What marks Indo-European languages?

Wednesday, January 4, 2012

This post was prompted by a course of History of English langage.

It is only with this last, the Germanic group, that we are here concerned. But what is that makes this Germanic, and therefore English, Indo-European?

Indo-European is but one of a number of families into which the world's languages may be divided; and it must be remembered too that there are still many languages, and even whole groups, that have not been examined scientifically or committed to writing yet, and hence cannot be fitted into any scheme of classification.

Broadly speaking, it may be said that two outstanding characteristics indicate the Indo-Europeanness of a language; its structure and its vocabulary. Indo-European languages generally lend themselves in structure, at least if one knows something of their historical development, to that description of forms invented by the ancient Greeks and named by them "parts of speech".

A language may have inflexions fully retained relatively from the original Indo-European, like Russian, or it may have lost most of its distinctive word-endings like modern English: it may, as the grammarians say, be 'synthetic' with full inflexions or 'analytic' with few or none. But if we can think of its forms fairly readily as nouns, verbs, etc., that is to say under the traditional classical terms of 'Parts of Speech' it will probably be found to be Indo-European. Chinese, with its forms consisting not of parts of speech, but of what seem now to be merely monosyllabic roots, is therefore not Indo-European.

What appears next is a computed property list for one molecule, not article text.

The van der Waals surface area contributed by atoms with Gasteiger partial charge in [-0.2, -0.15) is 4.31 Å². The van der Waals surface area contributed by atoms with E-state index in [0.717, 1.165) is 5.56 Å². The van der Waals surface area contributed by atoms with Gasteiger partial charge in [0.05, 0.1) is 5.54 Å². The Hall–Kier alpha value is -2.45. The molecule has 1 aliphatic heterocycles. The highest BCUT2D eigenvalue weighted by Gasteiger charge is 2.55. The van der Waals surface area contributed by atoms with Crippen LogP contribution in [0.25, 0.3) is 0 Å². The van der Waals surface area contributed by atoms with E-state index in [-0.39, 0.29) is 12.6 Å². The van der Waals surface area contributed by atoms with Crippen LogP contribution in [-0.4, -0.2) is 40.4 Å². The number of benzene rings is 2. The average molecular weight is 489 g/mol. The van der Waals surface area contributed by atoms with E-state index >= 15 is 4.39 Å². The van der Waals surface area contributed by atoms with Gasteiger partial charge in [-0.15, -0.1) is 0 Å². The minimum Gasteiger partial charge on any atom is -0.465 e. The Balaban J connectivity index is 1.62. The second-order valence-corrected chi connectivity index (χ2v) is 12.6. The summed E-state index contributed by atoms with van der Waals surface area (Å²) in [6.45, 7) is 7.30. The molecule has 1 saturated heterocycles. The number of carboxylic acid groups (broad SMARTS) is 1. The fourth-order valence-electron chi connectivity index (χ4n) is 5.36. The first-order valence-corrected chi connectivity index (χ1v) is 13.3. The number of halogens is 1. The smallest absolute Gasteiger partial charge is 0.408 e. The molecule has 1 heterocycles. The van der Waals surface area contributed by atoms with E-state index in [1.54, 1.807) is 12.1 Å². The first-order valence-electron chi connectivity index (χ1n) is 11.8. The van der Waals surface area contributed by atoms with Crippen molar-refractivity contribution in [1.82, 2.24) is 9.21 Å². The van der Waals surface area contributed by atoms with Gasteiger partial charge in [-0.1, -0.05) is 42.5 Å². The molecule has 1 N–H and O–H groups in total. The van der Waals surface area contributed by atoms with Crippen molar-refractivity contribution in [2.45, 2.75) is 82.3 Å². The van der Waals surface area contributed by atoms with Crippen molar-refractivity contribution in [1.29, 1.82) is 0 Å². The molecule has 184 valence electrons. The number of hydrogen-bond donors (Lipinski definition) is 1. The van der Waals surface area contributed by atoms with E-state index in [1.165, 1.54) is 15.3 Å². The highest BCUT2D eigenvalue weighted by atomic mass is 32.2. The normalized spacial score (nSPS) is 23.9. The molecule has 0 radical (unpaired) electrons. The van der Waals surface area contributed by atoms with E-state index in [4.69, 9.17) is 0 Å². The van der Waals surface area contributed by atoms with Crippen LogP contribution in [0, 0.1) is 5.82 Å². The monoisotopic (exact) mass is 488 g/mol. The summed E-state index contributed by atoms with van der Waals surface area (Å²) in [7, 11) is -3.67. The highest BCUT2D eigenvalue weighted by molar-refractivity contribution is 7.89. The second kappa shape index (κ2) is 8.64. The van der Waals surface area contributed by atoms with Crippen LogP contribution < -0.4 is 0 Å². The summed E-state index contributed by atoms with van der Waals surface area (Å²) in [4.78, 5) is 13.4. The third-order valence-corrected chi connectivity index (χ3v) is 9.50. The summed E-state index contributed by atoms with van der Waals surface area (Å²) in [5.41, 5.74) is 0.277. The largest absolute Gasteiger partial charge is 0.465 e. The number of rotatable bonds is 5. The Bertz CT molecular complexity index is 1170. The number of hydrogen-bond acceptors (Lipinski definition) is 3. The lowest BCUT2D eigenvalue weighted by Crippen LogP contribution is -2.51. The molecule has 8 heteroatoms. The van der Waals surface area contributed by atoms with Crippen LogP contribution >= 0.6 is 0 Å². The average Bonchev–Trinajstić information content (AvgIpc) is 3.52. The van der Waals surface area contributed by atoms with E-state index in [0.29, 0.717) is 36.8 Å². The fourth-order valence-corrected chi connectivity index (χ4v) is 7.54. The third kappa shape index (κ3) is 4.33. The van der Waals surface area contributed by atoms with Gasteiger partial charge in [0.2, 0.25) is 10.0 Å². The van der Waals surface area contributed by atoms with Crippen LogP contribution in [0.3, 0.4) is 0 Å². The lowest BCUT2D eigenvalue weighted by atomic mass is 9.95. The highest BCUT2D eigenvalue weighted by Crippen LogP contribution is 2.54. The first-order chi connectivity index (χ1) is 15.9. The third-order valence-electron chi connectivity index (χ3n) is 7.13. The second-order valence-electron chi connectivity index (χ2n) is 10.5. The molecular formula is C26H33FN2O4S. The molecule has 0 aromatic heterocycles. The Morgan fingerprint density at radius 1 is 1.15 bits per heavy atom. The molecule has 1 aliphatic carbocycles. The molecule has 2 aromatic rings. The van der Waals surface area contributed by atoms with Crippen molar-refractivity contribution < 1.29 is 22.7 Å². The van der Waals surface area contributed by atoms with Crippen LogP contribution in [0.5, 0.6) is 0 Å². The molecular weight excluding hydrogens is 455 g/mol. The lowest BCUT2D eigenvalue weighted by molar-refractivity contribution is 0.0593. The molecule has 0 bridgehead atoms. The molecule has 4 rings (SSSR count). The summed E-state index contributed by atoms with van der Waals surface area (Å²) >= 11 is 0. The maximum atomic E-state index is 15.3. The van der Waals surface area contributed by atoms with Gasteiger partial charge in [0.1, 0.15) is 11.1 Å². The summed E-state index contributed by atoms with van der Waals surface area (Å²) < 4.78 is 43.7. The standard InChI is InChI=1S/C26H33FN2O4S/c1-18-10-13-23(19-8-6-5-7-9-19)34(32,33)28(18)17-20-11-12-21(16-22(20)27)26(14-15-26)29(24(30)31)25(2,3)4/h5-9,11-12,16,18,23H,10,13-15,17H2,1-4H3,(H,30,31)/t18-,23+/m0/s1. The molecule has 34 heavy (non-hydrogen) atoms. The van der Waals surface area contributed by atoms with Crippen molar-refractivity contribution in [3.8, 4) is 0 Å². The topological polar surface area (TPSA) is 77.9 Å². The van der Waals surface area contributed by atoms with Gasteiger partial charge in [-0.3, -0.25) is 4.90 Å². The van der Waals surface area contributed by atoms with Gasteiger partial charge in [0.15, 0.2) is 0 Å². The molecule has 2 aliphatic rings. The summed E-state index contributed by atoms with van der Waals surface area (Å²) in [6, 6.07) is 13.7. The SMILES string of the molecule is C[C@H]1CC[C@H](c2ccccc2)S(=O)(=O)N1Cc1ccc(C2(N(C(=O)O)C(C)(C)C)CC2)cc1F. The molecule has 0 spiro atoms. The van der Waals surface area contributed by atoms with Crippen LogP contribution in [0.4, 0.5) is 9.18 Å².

Or again, even in Europe, there are what are called 'Finno-Ugrian' or 'Uralian' languages - Hungarian and Finnish for instance, which do not show parts of speech, or even words in our ordinary sense always. Here a kind of phrase-complex takes the place of a clause or group of words and all kinds of things may be said about an object by building up a single root with prefixes and suffixes.

These languages are sometimes classified as 'agglutinative' or 'incorporating'. Many of the languages of Central Asia now in the former USSR are of this kind, and Kazak is one of them.
Germanic, then, is Indo-European in the sense that it uses parts of speech, whether with full inflexions synthetically as in its ancient forms, or with reduced inflexions tending towards the analytic, as in modern Dutch or English, and because it shares a fundamental nucleus of the vocabulary of the commonest things with other Indo-European tongues.

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